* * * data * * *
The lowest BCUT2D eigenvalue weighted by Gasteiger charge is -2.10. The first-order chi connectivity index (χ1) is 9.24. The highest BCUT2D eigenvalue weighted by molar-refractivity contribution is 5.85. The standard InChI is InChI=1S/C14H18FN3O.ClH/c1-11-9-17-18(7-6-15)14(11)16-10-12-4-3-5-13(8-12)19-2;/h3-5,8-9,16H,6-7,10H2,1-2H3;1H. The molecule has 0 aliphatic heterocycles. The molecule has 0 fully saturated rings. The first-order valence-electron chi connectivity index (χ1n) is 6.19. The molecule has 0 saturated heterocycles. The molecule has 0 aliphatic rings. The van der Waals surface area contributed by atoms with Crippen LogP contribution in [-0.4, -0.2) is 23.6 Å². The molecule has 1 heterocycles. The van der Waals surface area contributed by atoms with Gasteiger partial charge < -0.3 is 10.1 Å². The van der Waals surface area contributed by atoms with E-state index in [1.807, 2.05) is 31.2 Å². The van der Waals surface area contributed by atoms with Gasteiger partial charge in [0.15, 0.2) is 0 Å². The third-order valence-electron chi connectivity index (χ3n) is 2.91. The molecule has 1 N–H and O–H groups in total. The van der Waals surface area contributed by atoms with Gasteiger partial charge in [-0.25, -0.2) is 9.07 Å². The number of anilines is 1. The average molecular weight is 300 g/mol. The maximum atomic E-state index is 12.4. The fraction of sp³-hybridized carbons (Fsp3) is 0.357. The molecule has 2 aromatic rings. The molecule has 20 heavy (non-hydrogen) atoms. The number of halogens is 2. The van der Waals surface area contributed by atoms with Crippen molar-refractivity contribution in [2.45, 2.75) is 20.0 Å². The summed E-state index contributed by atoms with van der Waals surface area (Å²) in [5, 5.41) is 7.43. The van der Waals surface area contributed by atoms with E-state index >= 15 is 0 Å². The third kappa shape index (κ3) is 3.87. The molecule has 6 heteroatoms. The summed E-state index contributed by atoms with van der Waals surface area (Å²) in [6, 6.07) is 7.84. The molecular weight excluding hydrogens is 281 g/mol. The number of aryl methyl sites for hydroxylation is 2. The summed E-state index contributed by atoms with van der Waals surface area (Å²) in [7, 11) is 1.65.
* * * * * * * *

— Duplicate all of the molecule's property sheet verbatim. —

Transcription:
The lowest BCUT2D eigenvalue weighted by Gasteiger charge is -2.10. The first-order chi connectivity index (χ1) is 9.24. The highest BCUT2D eigenvalue weighted by molar-refractivity contribution is 5.85. The standard InChI is InChI=1S/C14H18FN3O.ClH/c1-11-9-17-18(7-6-15)14(11)16-10-12-4-3-5-13(8-12)19-2;/h3-5,8-9,16H,6-7,10H2,1-2H3;1H. The molecule has 0 aliphatic heterocycles. The molecule has 0 fully saturated rings. The first-order valence-electron chi connectivity index (χ1n) is 6.19. The molecule has 0 saturated heterocycles. The molecule has 0 aliphatic rings. The van der Waals surface area contributed by atoms with Crippen LogP contribution in [-0.4, -0.2) is 23.6 Å². The molecule has 1 heterocycles. The van der Waals surface area contributed by atoms with Gasteiger partial charge < -0.3 is 10.1 Å². The van der Waals surface area contributed by atoms with E-state index in [1.807, 2.05) is 31.2 Å². The van der Waals surface area contributed by atoms with Gasteiger partial charge in [0.15, 0.2) is 0 Å². The third-order valence-electron chi connectivity index (χ3n) is 2.91. The molecule has 1 N–H and O–H groups in total. The van der Waals surface area contributed by atoms with Gasteiger partial charge in [-0.25, -0.2) is 9.07 Å². The number of anilines is 1. The average molecular weight is 300 g/mol. The maximum atomic E-state index is 12.4. The fraction of sp³-hybridized carbons (Fsp3) is 0.357. The molecule has 2 aromatic rings. The molecule has 20 heavy (non-hydrogen) atoms. The number of halogens is 2. The van der Waals surface area contributed by atoms with Crippen molar-refractivity contribution in [2.45, 2.75) is 20.0 Å². The summed E-state index contributed by atoms with van der Waals surface area (Å²) in [5, 5.41) is 7.43. The van der Waals surface area contributed by atoms with E-state index >= 15 is 0 Å². The third kappa shape index (κ3) is 3.87. The molecule has 6 heteroatoms. The summed E-state index contributed by atoms with van der Waals surface area (Å²) in [6, 6.07) is 7.84. The molecular weight excluding hydrogens is 281 g/mol. The number of aryl methyl sites for hydroxylation is 2. The summed E-state index contributed by atoms with van der Waals surface area (Å²) in [7, 11) is 1.65.